Thursday, April 03, 2008

BBCs Paxman demolishes Brain Gym

Wonderful demolition job by Jeremy Paxman on BBCs Newsnight.

Paul Dennison, the Brain Gym founder, came across as a complete fraud, actually he came across as a complete idiot. Paxman’s satellite interview had me in stitches. In response to Paxman’s quotes from the Brain Gym teacher manual, Dennison claimed that humans ‘were electrical’ and, holding his arms out, that all we needed ‘was a rebalancing towards the centre’. He clearly had no idea of even the basic biology of the central nervous system or blood circulation, yet claims that Brain Gym uses these to boost learning. I wish I had recoded it for YouTube. Several viewers on the BBC website thought it was a April Fool’s joke.

Luckily we had serious academics like Colin Blakemore, a neuroscientist at Oxford University, and Dr Paul Howard-Jones from Bristol University, who said it wads 'complete nonsense'. To paraphrase them, throw it in the bin. there’s no evidence that it works, and its claims are completely bogus.

Actually, there’s a more serious issue at stake here. Research by the Howard-Jones Bristol University Innovation Unit into teacher training shows, astonishingly, that current teacher training programmes generally OMIT THE SCIENCE OF HOW WE LEARN. Read that again – they consciously ignore the most important aspect of their profession. Can you imagine engineers not knowing anything about physics or dentists steering clear of knowledge about teeth? What’s going on here?

Even worse, the research showed that the teaching profession often promoted and used debunked theory such as VAK learning styles, Brain Gym and left/right brain theories, that have no scientific basis, and may be doing harm to our children.

It would seem, from the research, that teachers are keen to be informed in brain science (research showed that 87% wanted more knowledge), yet those in charge of teacher training seem ill-equipped to deliver this knowledge. Even the most basic knowledge of learning theory, especially memory theory, one of the most researched topic in learning, was absent from the training.

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Anonymous Seb Schmoller said...

The back-up piece with comment from Blakemore et al is here.

11:58 AM  
Blogger Lars Hyland said...

Donald, I watched it too and had to post on it myself immediately after.

Deeply worrying. I talked to my own kids about this morning and described some of the exercises that the poor children were being asked to do. The looks on their faces were priceless.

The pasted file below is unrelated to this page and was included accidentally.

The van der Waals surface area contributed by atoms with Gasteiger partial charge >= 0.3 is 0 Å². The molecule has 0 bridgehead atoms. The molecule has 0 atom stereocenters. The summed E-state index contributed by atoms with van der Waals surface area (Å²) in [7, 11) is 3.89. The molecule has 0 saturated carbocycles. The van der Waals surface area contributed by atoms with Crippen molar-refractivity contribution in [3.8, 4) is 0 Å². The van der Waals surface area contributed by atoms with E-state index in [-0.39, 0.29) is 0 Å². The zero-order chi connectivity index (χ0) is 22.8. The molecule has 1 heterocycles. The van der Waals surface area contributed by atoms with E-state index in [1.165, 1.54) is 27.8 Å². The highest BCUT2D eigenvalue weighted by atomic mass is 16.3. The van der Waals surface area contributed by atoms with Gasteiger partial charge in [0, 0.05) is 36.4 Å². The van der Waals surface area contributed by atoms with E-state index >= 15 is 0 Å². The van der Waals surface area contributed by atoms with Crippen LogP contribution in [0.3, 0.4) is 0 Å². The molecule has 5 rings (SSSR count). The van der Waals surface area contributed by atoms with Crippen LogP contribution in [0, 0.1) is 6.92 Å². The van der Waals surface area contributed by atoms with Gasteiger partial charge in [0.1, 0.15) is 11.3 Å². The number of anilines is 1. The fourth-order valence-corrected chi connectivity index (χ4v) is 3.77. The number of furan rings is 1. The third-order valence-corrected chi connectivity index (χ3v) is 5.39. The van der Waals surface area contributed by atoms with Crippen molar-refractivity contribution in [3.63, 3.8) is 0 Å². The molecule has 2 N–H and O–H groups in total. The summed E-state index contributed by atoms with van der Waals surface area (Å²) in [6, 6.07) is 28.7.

11:58 AM  
Blogger Rob Spence said...

I did a PGCE in 1976-77. We spent a third of the year on teaching practice, and two-thirds learning about teaching and learning, including the stuff you mention. I trained teachers from 1993-2003, and got increasingly demoralised at the incessant interference from government, which all too often emphasised a kind of "on the job" learning style, and the implementation of their increasingly barmy initiatives. The result is a generation of teachers who have had no training in the basics of cognitive psychology or the philosophy of education or anything other than the "delivery" of the dreary mush that passes for a national curriculum. They haven't the knowledge to challenge the nonsense of the brain gym - and, in my view, they lack intellectual curiosity- but that's another story.

11:05 AM  
Blogger Donald Clark said...

This is an interesting comment. Is it also the case that those teach i such institutions have also contributed to keeping 'psychology' out of the training?

There seems to be a current obsession with vague 'collaborative' and 'social' learning. Is that what you mean by 'on the job' learning?

11:30 AM  
Blogger Rob Spence said...

The major problem as far as I was concerned was that there was no space to actually think and learn about what education is. The introduction of a regulatory authority (the TTA, now the TDA) menat that all PGCE courses had to follow rigidly defined patterns (including two-thirds of the available time spent on teaching practice) as trainees acquired "competences". This, coupled with a national curriculum, meant that teacher training was reduced to an endless box ticking ecercise- PGCE students were assessed to death, like the kids they were teaching, but assessed on whether they had demonstrated that their lesson plans would "deliver the desired learning outcomes" rather than whether they actually knew what they were doing. I remember writing essays about Ivan Illich, a remarkable figure, whose basic idea was that schools were bad and should be abolished. Reading him, and reflecting on my own experience, made me think carefully about what schools were for, and how they might be improved. No room for that now, of course - it's all about adhering to the government line. You can even get a teaching qualification through the graduate training route where you are based in a school throughout, and have no input from anyone other than your doubtless hard-pressed mentor.
In my experience, teacher trainers have tried very hard to keep the process as open and as intellectually demanding as possible - but when the time you have available has been slashed by fifty per cent, and the training process has been reduced to assessing whether someone has attained the competences, it's hard to maintain any sort of breadth.